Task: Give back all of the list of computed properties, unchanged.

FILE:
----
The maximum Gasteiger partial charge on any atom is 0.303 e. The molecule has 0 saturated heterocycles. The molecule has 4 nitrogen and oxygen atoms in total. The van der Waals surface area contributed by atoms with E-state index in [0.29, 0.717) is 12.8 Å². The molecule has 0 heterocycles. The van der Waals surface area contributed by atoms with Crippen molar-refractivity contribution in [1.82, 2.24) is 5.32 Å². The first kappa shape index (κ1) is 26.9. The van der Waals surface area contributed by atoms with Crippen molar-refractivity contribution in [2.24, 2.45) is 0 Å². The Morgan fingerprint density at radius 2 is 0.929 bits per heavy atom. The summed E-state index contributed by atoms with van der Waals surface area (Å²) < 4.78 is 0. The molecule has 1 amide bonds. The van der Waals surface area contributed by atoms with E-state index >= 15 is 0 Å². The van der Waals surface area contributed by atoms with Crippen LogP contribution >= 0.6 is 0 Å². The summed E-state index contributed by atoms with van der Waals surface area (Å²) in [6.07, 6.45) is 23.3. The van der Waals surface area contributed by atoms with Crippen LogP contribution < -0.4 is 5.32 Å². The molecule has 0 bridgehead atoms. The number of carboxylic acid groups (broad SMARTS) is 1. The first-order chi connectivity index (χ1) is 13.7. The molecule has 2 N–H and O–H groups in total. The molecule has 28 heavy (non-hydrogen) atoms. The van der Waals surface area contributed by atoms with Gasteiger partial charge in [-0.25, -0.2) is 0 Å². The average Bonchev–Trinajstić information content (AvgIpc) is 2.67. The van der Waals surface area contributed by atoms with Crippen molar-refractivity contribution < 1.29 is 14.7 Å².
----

The maximum Gasteiger partial charge on any atom is 0.303 e. The molecule has 0 saturated heterocycles. The molecule has 4 nitrogen and oxygen atoms in total. The van der Waals surface area contributed by atoms with E-state index in [0.29, 0.717) is 12.8 Å². The molecule has 0 heterocycles. The van der Waals surface area contributed by atoms with Crippen molar-refractivity contribution in [1.82, 2.24) is 5.32 Å². The first kappa shape index (κ1) is 26.9. The van der Waals surface area contributed by atoms with Crippen molar-refractivity contribution in [2.24, 2.45) is 0 Å². The Morgan fingerprint density at radius 2 is 0.929 bits per heavy atom. The summed E-state index contributed by atoms with van der Waals surface area (Å²) < 4.78 is 0. The molecule has 1 amide bonds. The van der Waals surface area contributed by atoms with E-state index >= 15 is 0 Å². The van der Waals surface area contributed by atoms with Crippen LogP contribution >= 0.6 is 0 Å². The summed E-state index contributed by atoms with van der Waals surface area (Å²) in [6.07, 6.45) is 23.3. The van der Waals surface area contributed by atoms with Crippen LogP contribution < -0.4 is 5.32 Å². The molecule has 0 bridgehead atoms. The number of carboxylic acid groups (broad SMARTS) is 1. The first-order chi connectivity index (χ1) is 13.7. The molecule has 2 N–H and O–H groups in total. The molecule has 28 heavy (non-hydrogen) atoms. The van der Waals surface area contributed by atoms with Gasteiger partial charge in [-0.25, -0.2) is 0 Å². The average Bonchev–Trinajstić information content (AvgIpc) is 2.67. The van der Waals surface area contributed by atoms with Crippen molar-refractivity contribution < 1.29 is 14.7 Å².